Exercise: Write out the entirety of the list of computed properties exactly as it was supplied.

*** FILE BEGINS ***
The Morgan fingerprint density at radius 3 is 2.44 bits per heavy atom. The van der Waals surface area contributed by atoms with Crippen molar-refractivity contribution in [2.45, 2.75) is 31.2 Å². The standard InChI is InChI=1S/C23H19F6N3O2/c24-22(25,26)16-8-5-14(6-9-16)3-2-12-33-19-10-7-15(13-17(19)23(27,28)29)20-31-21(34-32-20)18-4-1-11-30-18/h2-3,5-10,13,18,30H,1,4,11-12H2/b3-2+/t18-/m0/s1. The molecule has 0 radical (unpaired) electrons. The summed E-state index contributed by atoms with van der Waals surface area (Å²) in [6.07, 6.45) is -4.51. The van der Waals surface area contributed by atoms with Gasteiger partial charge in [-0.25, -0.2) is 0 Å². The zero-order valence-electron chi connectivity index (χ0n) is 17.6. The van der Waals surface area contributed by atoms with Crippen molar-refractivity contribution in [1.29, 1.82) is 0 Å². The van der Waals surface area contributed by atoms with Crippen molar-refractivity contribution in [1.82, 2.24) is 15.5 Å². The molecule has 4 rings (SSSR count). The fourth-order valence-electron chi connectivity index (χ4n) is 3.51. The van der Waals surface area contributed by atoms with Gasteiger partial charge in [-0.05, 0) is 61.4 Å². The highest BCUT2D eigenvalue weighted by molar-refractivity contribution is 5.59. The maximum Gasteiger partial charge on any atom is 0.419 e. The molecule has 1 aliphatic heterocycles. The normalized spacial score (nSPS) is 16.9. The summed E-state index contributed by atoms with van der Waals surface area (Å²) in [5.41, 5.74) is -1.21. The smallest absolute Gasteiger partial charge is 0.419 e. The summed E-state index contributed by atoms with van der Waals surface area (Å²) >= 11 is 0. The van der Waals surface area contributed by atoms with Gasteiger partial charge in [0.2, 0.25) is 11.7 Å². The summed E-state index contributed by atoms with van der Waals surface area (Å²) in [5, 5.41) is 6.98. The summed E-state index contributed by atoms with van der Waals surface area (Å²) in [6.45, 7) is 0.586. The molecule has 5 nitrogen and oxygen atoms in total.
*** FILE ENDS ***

The Morgan fingerprint density at radius 3 is 2.44 bits per heavy atom. The van der Waals surface area contributed by atoms with Crippen molar-refractivity contribution in [2.45, 2.75) is 31.2 Å². The standard InChI is InChI=1S/C23H19F6N3O2/c24-22(25,26)16-8-5-14(6-9-16)3-2-12-33-19-10-7-15(13-17(19)23(27,28)29)20-31-21(34-32-20)18-4-1-11-30-18/h2-3,5-10,13,18,30H,1,4,11-12H2/b3-2+/t18-/m0/s1. The molecule has 0 radical (unpaired) electrons. The summed E-state index contributed by atoms with van der Waals surface area (Å²) in [6.07, 6.45) is -4.51. The van der Waals surface area contributed by atoms with Gasteiger partial charge in [-0.25, -0.2) is 0 Å². The zero-order valence-electron chi connectivity index (χ0n) is 17.6. The van der Waals surface area contributed by atoms with Crippen molar-refractivity contribution in [1.29, 1.82) is 0 Å². The van der Waals surface area contributed by atoms with Crippen molar-refractivity contribution in [1.82, 2.24) is 15.5 Å². The molecule has 4 rings (SSSR count). The fourth-order valence-electron chi connectivity index (χ4n) is 3.51. The van der Waals surface area contributed by atoms with Gasteiger partial charge in [-0.05, 0) is 61.4 Å². The highest BCUT2D eigenvalue weighted by molar-refractivity contribution is 5.59. The maximum Gasteiger partial charge on any atom is 0.419 e. The molecule has 1 aliphatic heterocycles. The normalized spacial score (nSPS) is 16.9. The summed E-state index contributed by atoms with van der Waals surface area (Å²) in [5.41, 5.74) is -1.21. The smallest absolute Gasteiger partial charge is 0.419 e. The summed E-state index contributed by atoms with van der Waals surface area (Å²) >= 11 is 0. The van der Waals surface area contributed by atoms with Gasteiger partial charge in [0.2, 0.25) is 11.7 Å². The summed E-state index contributed by atoms with van der Waals surface area (Å²) in [5, 5.41) is 6.98. The summed E-state index contributed by atoms with van der Waals surface area (Å²) in [6.45, 7) is 0.586. The molecule has 5 nitrogen and oxygen atoms in total.